Afternoon Classical playlist for 08/17/2012

Stephan S. Dalal
Artist Title Album Label Link
Nikolaus Harnoncourt Symphony no. 4 in C minor "Tragic" Schubert Symphonies Franz Schubert
Yefim Bronfman & Isaac Stern Sonata for Piano and Violin K.296 in C major Mozart Sonatas for Piano and Violin W.A. Mozart
Daniel Barenboim & Staatskapelle Berlin Symphony no. 4 in D minor, op.120 Schumann The Symphonies Robert Schumann
Washington Bach Consort Mass in F Major, BWV 233 The Bach Masses J.S. Bach
John Eliot Gardiner & The Monteverdi Choir Gottes Zeit ist die allerbeste Zeit, BWV 106 Johann Sebastian Bach: Cantatas J.S. Bach
John Eliot Gardiner & The Monteverdi Choir Lass, Fürstin, lass noch einen Strahl, BWV 198 Johann Sebastian Bach: Cantatas J.S. Bach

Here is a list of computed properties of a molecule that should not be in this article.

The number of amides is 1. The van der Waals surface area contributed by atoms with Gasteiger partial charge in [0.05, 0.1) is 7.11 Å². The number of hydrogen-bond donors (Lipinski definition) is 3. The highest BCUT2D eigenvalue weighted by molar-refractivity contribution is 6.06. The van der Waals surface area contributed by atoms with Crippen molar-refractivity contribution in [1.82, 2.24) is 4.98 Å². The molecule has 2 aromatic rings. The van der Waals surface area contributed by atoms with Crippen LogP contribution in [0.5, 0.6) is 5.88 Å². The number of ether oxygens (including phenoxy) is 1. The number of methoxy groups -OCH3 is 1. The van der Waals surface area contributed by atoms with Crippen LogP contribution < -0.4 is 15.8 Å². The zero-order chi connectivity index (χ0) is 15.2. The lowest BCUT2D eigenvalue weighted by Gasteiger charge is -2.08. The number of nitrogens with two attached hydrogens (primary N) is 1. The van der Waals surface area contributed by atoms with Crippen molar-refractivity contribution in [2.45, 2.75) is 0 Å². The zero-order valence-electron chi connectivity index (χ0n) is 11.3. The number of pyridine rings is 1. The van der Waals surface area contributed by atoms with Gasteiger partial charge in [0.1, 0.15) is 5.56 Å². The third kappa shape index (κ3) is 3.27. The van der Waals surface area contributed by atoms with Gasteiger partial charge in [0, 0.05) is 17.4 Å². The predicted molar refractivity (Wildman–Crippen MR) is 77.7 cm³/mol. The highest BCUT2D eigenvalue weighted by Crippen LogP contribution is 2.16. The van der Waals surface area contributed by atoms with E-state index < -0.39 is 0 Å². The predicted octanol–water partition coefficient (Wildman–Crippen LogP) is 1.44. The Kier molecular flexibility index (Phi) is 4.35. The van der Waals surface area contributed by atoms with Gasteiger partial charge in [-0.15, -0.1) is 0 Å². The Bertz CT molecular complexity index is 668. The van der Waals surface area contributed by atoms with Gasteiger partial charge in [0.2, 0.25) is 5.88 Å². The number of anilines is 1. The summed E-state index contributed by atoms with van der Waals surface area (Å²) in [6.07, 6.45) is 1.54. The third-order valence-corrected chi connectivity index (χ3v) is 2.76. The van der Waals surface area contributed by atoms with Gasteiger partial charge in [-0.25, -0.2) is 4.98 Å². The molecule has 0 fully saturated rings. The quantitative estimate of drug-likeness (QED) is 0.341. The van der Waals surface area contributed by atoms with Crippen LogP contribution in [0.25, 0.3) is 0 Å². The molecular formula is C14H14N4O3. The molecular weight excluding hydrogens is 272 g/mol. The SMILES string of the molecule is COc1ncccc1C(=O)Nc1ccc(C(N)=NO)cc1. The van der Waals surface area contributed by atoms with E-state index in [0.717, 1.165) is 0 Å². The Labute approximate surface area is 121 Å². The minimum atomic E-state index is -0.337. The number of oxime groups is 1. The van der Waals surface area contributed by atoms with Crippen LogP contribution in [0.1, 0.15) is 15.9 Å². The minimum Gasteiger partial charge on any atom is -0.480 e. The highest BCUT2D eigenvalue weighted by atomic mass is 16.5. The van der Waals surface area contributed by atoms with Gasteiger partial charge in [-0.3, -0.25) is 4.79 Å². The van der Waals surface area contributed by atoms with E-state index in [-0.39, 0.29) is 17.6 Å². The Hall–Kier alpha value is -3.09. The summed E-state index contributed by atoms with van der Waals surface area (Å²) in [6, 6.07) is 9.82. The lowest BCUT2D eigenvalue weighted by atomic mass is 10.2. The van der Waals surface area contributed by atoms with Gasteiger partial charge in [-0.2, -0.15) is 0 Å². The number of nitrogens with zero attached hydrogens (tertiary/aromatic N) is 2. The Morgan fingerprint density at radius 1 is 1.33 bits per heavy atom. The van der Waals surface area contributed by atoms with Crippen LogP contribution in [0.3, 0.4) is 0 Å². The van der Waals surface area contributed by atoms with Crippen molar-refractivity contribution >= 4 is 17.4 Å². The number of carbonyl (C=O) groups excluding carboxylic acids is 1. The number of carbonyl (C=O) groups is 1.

Last week we explored a peculiar question on the connection (if any) a performer has with an instrument. Some performers, according to an interview with Glenn Gould first, make a connection to the instrument presumably the piano, although Gould never stated this in the interview. The second type, he claims and cites Richter as a prime example of this bypasses the mechanical interaction with the instrument instead making what Gould phases as "a direct connect," with the music thus involving the listener with a more intuitive performance, drawing the audience into the score itself.

This week we examine a similar supposition: that it is indeed possible to altogether bypass the mechanism of an instrument a performer shares focusing on a direct connection to the score and the music. What then, could Gould or any other make claim to in reference to a vocal performer. Using Bach's mass in F major as a juxtaposition to Gould's proposition, we discuss and explore the musical and instrumental connections within these prodigious selections from Bach's catalogue.

Stephan S. Dalal